Trump’s Stranglehold on Republican Voters
The base is remaining loyal to the only candidate they think can beat Biden.
Taegan Goddard points me to two related polls.
WSJ (“Trump Is Top Choice for Nearly 60% of GOP Voters, WSJ Poll Shows,” September 2)
Donald Trump has expanded his dominating lead for the Republican presidential nomination, a new Wall Street Journal poll shows, as GOP primary voters overwhelmingly see his four criminal prosecutions as lacking merit and about half say the indictments fuel their support for him.
The new survey finds that what was once a two-man race for the nomination has collapsed into a lopsided contest in which Trump, for now, has no formidable challenger. The former president is the top choice of 59% of GOP primary voters, up 11 percentage points since April, when the Journal tested a slightly different field of potential and declared candidates.
Trump’s lead over his top rival, Florida Gov. Ron DeSantis, has nearly doubled since April to 46 percentage points. At 13% support, DeSantis is barely ahead of the rest of the field, none of whom has broken out of single-digit support.
Morning Consult (“GOP Primary Electorate Sees Trump as More Electable After Georgia Arrest, First Republican Debate,” August 29)
According to our Aug. 24-27 survey, 62% of potential primary voters said they think Trump has the best chance of beating the Democratic incumbent. That is up 9 percentage points over the previous week, and matches a high in Morning Consult’s tracking of the question since April.
Their belief tracks with the Republican front-runner’s continued standing against Biden in a head-to-head test among the overall electorate. Despite his escalating legal troubles, which he’s embraced with his campaign’s monetization of his mug shot, our daily tracking shows that Trump continues to poll neck-and-neck against Biden while Florida Gov. Ron DeSantis trails the incumbent.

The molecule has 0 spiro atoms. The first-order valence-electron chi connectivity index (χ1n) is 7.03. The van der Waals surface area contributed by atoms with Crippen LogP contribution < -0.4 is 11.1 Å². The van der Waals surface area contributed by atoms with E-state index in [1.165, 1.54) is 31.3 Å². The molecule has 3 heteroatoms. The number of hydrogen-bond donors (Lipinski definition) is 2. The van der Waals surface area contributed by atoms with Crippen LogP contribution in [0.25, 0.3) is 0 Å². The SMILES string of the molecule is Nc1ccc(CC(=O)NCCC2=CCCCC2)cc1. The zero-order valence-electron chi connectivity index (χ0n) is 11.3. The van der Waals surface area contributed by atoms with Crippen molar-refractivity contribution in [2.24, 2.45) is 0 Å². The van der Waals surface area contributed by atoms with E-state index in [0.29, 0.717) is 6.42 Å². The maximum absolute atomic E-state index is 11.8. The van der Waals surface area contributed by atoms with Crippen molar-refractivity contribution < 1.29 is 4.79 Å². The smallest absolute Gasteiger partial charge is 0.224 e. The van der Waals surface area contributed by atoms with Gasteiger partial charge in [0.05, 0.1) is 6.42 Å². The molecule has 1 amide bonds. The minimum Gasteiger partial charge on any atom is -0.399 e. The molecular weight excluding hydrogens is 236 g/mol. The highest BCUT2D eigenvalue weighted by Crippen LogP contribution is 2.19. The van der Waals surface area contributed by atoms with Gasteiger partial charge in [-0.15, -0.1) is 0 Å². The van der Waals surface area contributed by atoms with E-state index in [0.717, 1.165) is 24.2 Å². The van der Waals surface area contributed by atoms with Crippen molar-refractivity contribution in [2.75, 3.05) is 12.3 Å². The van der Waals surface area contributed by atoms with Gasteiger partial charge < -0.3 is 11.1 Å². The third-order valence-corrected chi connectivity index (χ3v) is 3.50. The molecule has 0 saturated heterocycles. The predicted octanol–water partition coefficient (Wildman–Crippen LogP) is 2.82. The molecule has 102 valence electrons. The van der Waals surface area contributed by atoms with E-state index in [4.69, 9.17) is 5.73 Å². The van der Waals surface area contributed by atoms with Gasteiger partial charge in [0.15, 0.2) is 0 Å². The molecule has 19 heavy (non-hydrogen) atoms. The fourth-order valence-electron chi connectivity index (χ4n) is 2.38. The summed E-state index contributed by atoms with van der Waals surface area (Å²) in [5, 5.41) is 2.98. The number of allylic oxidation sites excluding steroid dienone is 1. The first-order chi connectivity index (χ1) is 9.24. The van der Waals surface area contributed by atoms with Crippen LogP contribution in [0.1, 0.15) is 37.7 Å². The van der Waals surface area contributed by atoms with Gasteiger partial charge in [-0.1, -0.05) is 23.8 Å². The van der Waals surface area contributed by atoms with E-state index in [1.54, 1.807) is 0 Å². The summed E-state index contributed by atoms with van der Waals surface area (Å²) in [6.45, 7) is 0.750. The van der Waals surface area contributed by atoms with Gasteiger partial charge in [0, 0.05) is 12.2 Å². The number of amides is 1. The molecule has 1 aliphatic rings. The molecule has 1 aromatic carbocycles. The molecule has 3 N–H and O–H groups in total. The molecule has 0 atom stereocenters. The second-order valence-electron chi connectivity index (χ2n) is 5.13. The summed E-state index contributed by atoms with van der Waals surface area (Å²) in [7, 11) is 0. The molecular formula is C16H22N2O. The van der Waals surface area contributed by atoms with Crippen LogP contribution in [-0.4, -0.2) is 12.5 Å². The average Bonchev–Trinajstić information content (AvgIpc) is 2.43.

On that note, just 13% of voters who indicated they plan to vote in a Republican primary or caucus in their state said DeSantis is most electable against Biden — matching a tracking low — while the share who said the same of entrepreneur Vivek Ramaswamy fell from 10% to 6% following his high-profile appearance in the debate.
The accompanying graphic shows the persistence of this belief:
Ramaswamy, who remains the No. 3 contender for the Republican presidential nomination with 10% support, saw a boost in awareness among the GOP’s electorate following the first televised matchup, during which lower-polling rivals each lobbed fiery attacks on his credentials.
While Ramaswamy continues to be the third-most popular candidate among potential GOP primary voters, the share with negative views increased following his debate appearance as more voters became aware of him.
That would be more heartening if not for this:
Roughly 1 in 5 potential Republican primary voters have unfavorable views of Ramaswamy, up from 12% before the first debate. This trend isn’t exclusive to Ramaswamy: Both former Arkansas Gov. Asa Hutchinson and North Dakota Gov. Doug Burgum — two candidates with low name recognition — saw their unfavorability increase post-debate.